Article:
Socialist Worker

Letters

Issue No. 2069

TUC delegates protested during Gordon Brown’s speech last week (Pic: Charlie Kimber)

TUC delegates protested during Gordon Brown’s speech last week (Pic: Charlie Kimber)


No applause for Brown

I attended the TUC conference in Brighton last week and was present for Gordon Brown’s speech. I feel compelled to comment on Brown’s attitude towards public sector pay.

I work in the public sector and am subject to the 2 percent cap on pay rises. Brown told us that although we deliver vital services, it is our fault and our fault alone that inflation rates are rising.

I work in the civil service where the average wage before tax is £20,000 a year. This is £3,000 a year below the national average. Half of all civil service workers earn less than this national average wage.

I don’t know what the statistics are for nurses, local government workers, teachers, prison officers, postal workers and others, but they must be comparable.

Brown has chosen to give effective pay cuts to all of us for at least three years. This will force more essential workers into real poverty. We all deliver vital services to all sectors of society. All we want is a pay rise at the rate of inflation.

We are not the cause of inflation, we are the victims of it. My response to Brown’s speech is – see you on the picket lines.

Emma Boyd, PCS Defra London branch (personal capacity)


Socialist Worker (» Brown’s TUC speech goes down like a lead balloon, 15 September) was if anything too generous about the response that Gordon Brown got at last week’s TUC conference in Brighton.

Delegates near the front might have applauded for 30 seconds, and some people – probably a rent-a-crowd hired for the day by Brown’s cronies – actually stood up. But the further away from the platform you were, the less likely you were to even put your hands together.

And with good reason – for there was nothing in Brown’s speech to welcome. He hardly mentioned the war, and when he did it was merely to say that Britain would honour its commitments.

The stuff on skills and the workforce was laced with flag-waving nonsense about “British jobs for British workers”. He demanded that foreign workers learn English and made implicit threats to blackmail single mothers and young people into work.

Brown finished with a lecture on why public sector workers have to accept below-inflation pay “rises”. He did not mention his fat cat friends in the City helping themselves to huge wads of cash.

Perhaps just as significant as the response in the hall was the response of union leaders afterwards. People such as Unite’s Tony Woodley – who last year suggested that Brown would treat trade unionists with more respect than Tony Blair – were left seething.

Moderates such as Sally Hunt, leader of the UCU lecturers’ union, were also highly critical. Even Derek Simpson, Unite’s other leader and one of Brown’s biggest fans at last year’s TUC, was forced to warn of industrial strife ahead as a result of the prime minister’s stance on pay.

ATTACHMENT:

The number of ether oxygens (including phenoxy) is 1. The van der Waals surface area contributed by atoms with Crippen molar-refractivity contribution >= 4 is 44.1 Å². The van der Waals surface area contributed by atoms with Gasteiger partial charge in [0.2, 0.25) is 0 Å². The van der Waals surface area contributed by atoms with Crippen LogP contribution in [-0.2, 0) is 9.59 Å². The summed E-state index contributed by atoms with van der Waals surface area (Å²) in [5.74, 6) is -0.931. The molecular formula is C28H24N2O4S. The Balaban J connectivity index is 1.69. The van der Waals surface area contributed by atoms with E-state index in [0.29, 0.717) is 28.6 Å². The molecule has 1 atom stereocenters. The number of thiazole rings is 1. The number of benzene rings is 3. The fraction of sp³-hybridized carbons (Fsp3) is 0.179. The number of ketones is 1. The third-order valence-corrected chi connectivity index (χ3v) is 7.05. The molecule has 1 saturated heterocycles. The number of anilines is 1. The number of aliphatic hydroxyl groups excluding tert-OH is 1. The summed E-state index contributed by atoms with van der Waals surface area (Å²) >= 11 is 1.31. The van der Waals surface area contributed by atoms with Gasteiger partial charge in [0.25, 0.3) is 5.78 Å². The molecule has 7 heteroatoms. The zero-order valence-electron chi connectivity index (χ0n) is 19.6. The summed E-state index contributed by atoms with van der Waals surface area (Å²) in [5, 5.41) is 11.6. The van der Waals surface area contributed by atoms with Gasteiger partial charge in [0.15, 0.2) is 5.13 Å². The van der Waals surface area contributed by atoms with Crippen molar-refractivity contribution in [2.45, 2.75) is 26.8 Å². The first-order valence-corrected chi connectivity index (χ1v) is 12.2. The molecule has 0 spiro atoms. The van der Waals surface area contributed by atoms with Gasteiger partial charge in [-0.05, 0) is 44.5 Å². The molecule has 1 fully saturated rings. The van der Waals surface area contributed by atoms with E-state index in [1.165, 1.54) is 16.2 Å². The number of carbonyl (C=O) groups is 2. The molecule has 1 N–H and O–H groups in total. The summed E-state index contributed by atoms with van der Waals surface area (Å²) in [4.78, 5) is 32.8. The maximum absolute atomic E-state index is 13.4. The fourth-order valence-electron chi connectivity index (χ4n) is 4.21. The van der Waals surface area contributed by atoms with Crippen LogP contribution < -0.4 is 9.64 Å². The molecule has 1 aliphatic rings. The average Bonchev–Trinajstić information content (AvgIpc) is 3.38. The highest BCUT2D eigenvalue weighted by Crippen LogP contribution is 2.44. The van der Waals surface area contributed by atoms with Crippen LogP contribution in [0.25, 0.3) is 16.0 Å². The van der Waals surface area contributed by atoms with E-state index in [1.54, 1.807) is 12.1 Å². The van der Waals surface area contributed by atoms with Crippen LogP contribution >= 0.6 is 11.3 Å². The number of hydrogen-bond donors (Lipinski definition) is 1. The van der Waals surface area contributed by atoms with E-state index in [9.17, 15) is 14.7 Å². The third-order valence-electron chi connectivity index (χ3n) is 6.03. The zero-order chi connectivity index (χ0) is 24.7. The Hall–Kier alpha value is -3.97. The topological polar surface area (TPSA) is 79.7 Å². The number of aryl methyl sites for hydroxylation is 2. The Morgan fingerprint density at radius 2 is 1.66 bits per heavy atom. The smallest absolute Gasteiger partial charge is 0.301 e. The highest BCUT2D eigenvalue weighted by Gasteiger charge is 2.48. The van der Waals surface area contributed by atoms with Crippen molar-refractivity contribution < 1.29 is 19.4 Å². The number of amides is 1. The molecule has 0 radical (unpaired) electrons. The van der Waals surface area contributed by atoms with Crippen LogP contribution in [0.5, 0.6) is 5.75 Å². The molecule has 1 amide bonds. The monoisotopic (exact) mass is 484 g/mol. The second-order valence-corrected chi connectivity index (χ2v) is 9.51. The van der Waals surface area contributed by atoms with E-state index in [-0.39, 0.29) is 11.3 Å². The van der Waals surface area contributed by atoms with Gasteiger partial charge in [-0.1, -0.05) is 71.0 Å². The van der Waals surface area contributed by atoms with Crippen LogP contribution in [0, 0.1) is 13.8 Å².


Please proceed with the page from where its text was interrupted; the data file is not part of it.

The claim that Brown might offer something different to Blair is dead in the water – at least among the vast bulk of TUC delegates.

Alan Gibson, NUJ London magazines branch (personal capacity)


Problematic role models

I support the thrust of Kerri Parke’s argument against the New Nation’s “power list” of 100 black men and women (» Real role models are not in the boardroom, 8 September). The vast majority of the list is made up of high court judges, City traders and Labour peers as she contends.

But it is not true to say Doreen Lawrence has been omitted from the list. The New Nation acknowledges her role and writes on how her “long fight for justice became a trailblazing force in the never ending quest for racial equality”.

Nor is it the case that “nothing that is creative or caring is ever recognised as successful”. Of the 50 women in the list at least 14 are artistic, such as singer Mica Paris and author Zadie Smith.

The men’s list includes 11 creative people, including the academic Paul Gilroy (who spoke at the Marxism event in London this year) and Ekow Eshun, creative director of the Institute of Contemporary Art.

Nevertheless, there are real problems with the list. The most influential black British woman in Britain is deemed to be Baroness Scotland, the attorney general.

Her job is to fine-tune some of the most vicious legislation in recent British history – laws that have deeply damaged the black population of Britain and the wider working class.

The New Nation’s choice for black Britain’s prime male mover is Damon Buffini, head of the Permira private equity group. His business is worth £200 million and he also finds time to advise Gordon Brown on how to “reshape the workforce”.

But the wider question of role models is important for black children confronted by a media that paints them as gun-toting gangsters. We need to carefully engage with any attempts to redress this negative stereotyping.

Finding black people I wanted to aspire to be – people such as Malcolm X, Bobby Seale and Angela Davis – was essential in radicalising me politically, and to me eventually joining the Socialist Workers Party.

Hailing up the people who have influenced me sometimes gives me the strength to keep going into the battle – by any means necessary.

Adeola Johnson, North London


Hackney tenants force the council to back off

In Hackney, east London, council tenants have shown how undemocratic local government can be forced to listen to activists.

The council’s cabinet usually meets behind closed doors, but it had to allow tenants to attend and speak at their meeting on Monday of last week.